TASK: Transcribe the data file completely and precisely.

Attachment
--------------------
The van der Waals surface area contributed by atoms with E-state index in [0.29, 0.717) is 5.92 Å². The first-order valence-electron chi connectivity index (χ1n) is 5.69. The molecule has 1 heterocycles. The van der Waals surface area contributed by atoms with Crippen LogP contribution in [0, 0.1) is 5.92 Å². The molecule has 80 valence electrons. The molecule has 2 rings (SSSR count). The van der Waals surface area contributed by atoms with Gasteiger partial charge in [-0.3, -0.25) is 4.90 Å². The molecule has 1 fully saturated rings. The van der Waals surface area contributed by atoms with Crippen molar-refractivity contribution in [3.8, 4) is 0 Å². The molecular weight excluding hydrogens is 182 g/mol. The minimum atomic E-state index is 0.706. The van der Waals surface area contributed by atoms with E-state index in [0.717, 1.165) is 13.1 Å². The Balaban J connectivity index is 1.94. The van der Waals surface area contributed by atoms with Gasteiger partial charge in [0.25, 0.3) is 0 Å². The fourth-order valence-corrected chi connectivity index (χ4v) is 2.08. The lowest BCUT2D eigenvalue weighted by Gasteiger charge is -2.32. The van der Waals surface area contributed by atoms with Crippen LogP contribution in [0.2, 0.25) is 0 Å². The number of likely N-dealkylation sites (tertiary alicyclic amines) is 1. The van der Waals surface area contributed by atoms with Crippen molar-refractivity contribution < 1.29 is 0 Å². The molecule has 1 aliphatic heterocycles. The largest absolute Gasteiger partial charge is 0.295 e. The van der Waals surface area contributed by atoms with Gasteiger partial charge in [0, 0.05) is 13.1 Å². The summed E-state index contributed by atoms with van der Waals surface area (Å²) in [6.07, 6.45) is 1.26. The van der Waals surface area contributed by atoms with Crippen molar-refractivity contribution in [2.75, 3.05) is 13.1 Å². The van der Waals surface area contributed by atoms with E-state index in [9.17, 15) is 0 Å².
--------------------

The van der Waals surface area contributed by atoms with E-state index in [0.29, 0.717) is 5.92 Å². The first-order valence-electron chi connectivity index (χ1n) is 5.69. The molecule has 1 heterocycles. The van der Waals surface area contributed by atoms with Crippen LogP contribution in [0, 0.1) is 5.92 Å². The molecule has 80 valence electrons. The molecule has 2 rings (SSSR count). The van der Waals surface area contributed by atoms with Gasteiger partial charge in [-0.3, -0.25) is 4.90 Å². The molecule has 1 fully saturated rings. The van der Waals surface area contributed by atoms with Crippen molar-refractivity contribution in [3.8, 4) is 0 Å². The molecular weight excluding hydrogens is 182 g/mol. The minimum atomic E-state index is 0.706. The van der Waals surface area contributed by atoms with E-state index in [0.717, 1.165) is 13.1 Å². The Balaban J connectivity index is 1.94. The van der Waals surface area contributed by atoms with Gasteiger partial charge in [0.25, 0.3) is 0 Å². The fourth-order valence-corrected chi connectivity index (χ4v) is 2.08. The lowest BCUT2D eigenvalue weighted by Gasteiger charge is -2.32. The van der Waals surface area contributed by atoms with Crippen LogP contribution in [0.2, 0.25) is 0 Å². The number of likely N-dealkylation sites (tertiary alicyclic amines) is 1. The van der Waals surface area contributed by atoms with Crippen molar-refractivity contribution < 1.29 is 0 Å². The molecule has 1 aliphatic heterocycles. The largest absolute Gasteiger partial charge is 0.295 e. The van der Waals surface area contributed by atoms with Gasteiger partial charge in [0, 0.05) is 13.1 Å². The summed E-state index contributed by atoms with van der Waals surface area (Å²) in [6.07, 6.45) is 1.26. The van der Waals surface area contributed by atoms with Crippen molar-refractivity contribution in [2.75, 3.05) is 13.1 Å². The van der Waals surface area contributed by atoms with E-state index in [9.17, 15) is 0 Å².